Music helps people relax in stressful situations, but what about non-human animals? This study investigated whether playing different kinds of music relaxes cats undergoing surgery (spaying, to be exact). Our favorite part of this research is the choice of music: “For each of these surgical time points, patients were first assessed in a silent scenario as a self-control (CT) and then exposed to three different genres of music: classical music (CM), ‘Adagio For Strings (Opus 11)’ by Samuel Barber; pop music (PM), ‘Thorn’ [sic] by Natalie Imbruglia; and heavy metal (HM), ‘Thunderstruck’ by AC/DC. Musical stimulation was performed for 2 mins for each genre.” The result? Perhaps not surprisingly, the cats were most relaxed when listening to classical music, and least relaxed while listening to AC/DC. Maybe they should try “species-appropriate” music (music made especially for cats) next?
Influence of music and its genres on respiratory rate and pupil diameter variations in cats under general anaesthesia: contribution to promoting patient safety
“Objectives The aims of the study were to recognise if there is any auditory sensory stimuli processing in cats under general anaesthesia, and to evaluate changes in respiratory rate (RR) and pupillary diameter (PD) in anaesthetised patients exposed to different music genres, while relating this to the depth of anaesthesia.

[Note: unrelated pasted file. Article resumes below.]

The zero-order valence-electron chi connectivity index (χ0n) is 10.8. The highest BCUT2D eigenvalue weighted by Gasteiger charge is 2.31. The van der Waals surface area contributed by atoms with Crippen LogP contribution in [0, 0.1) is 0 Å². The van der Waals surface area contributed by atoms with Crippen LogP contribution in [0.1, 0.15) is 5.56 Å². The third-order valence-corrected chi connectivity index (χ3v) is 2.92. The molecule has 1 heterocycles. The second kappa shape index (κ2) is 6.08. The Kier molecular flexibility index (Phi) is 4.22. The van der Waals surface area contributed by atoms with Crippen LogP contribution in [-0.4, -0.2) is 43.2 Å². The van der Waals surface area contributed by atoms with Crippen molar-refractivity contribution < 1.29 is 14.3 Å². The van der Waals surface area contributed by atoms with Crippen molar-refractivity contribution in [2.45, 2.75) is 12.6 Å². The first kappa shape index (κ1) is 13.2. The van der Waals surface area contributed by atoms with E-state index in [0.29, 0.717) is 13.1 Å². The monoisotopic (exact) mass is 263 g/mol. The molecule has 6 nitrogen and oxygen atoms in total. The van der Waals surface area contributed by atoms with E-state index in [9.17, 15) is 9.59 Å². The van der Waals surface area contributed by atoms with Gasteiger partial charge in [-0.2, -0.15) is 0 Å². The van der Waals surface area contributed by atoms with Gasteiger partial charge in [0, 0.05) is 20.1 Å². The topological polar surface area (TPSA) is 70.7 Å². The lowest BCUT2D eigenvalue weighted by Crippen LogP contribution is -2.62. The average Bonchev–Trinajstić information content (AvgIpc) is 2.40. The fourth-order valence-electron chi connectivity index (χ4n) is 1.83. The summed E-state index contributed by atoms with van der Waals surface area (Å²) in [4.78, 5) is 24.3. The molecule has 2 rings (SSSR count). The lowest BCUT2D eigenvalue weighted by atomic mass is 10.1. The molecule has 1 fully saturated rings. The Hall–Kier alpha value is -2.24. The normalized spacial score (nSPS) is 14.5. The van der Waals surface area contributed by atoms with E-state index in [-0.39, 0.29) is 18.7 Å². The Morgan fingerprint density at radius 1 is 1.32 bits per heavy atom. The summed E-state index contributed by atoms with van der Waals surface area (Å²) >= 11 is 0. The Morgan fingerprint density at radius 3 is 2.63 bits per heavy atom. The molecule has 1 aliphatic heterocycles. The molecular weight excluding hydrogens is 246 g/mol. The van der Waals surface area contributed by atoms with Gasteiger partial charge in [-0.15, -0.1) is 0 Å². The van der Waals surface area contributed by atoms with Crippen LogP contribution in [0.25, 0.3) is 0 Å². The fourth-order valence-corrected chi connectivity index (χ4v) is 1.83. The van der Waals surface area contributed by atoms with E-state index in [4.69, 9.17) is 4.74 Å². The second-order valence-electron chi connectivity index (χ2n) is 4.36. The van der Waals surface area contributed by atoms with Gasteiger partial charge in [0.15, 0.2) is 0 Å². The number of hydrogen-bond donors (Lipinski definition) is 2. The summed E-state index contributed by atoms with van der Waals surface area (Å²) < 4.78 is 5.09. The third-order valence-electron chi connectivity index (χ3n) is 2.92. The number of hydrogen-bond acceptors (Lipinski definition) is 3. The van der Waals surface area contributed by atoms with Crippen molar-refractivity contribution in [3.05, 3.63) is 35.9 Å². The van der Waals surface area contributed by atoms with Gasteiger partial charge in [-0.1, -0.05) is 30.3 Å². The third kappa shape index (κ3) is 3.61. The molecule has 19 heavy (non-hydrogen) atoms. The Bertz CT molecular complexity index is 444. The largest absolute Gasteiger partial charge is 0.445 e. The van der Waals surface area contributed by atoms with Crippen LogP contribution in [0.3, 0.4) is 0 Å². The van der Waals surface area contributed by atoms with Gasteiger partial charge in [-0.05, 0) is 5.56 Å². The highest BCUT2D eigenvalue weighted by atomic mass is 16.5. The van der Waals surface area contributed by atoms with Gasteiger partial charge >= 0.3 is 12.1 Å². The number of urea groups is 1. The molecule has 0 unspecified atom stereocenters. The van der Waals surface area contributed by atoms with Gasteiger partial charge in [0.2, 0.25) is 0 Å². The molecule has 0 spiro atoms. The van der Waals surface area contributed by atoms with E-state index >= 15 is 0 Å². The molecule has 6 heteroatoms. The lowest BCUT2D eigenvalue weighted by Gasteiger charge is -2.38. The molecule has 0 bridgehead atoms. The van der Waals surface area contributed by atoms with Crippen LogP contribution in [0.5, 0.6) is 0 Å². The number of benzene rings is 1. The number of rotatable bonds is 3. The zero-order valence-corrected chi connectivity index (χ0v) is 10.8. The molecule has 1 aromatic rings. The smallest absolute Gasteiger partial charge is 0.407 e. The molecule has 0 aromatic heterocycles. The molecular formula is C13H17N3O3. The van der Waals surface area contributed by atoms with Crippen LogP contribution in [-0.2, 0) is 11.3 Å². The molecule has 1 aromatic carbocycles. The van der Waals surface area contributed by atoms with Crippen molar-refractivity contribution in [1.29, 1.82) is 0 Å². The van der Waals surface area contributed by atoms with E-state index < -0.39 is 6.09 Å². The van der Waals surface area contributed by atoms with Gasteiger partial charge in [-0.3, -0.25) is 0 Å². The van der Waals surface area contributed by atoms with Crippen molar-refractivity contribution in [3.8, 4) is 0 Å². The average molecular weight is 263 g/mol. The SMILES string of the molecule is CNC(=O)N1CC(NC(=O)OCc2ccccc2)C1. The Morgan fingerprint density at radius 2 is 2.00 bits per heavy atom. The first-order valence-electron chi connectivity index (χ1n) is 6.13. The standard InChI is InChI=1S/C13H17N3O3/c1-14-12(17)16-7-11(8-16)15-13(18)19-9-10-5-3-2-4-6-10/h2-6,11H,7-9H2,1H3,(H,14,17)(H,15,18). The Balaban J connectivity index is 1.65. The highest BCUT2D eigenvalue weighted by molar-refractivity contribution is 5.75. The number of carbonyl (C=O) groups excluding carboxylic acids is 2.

Methods A sample of 12 cats submitted for elective ovariohysterectomy were exposed to 2 min excerpts of three different music genres (classical [CM], pop [PM] and heavy metal [HM]) at three points during surgery (T1 = coeliotomy; T2 = ligature placement and transection of the ovarian pedicle; T3 = ligature placement and transection of the uterine body). A multiparametric medical monitor was used to measure the RR, and a digital calliper was used for PD measurement. Music was delivered through headphones, which fully covered the patient’s ears.
Results Statistically significant differences between stimuli conditions for all surgical points were obtained for RR (T1, P = 0.03; T2, P = 0.00; and T3, P = 0.00) and for PD (T1, P = 0.03; T2, P = 0.04; and T3, P = 0.00). Most individuals exhibited lower values for RR and PD when exposed to CM, intermediate values to PM and higher values to HM.
Conclusions and relevance The results suggest that cats under general anaesthesia are likely to perform auditory sensory stimuli processing. The exposure to music induces RR and PD variations modulated by the genre of music and is associated with autonomic nervous system activity. The use of music in the surgical theatre may contribute to allowing a reduced anaesthetic dose, minimising undesirable side effects and thus promoting patient safety.”
Scientists make “species-appropriate” music just for cats. Listen here!
The latest cat fashion trend also protects local birds.
Why you prefer the music you listened to as a teenager.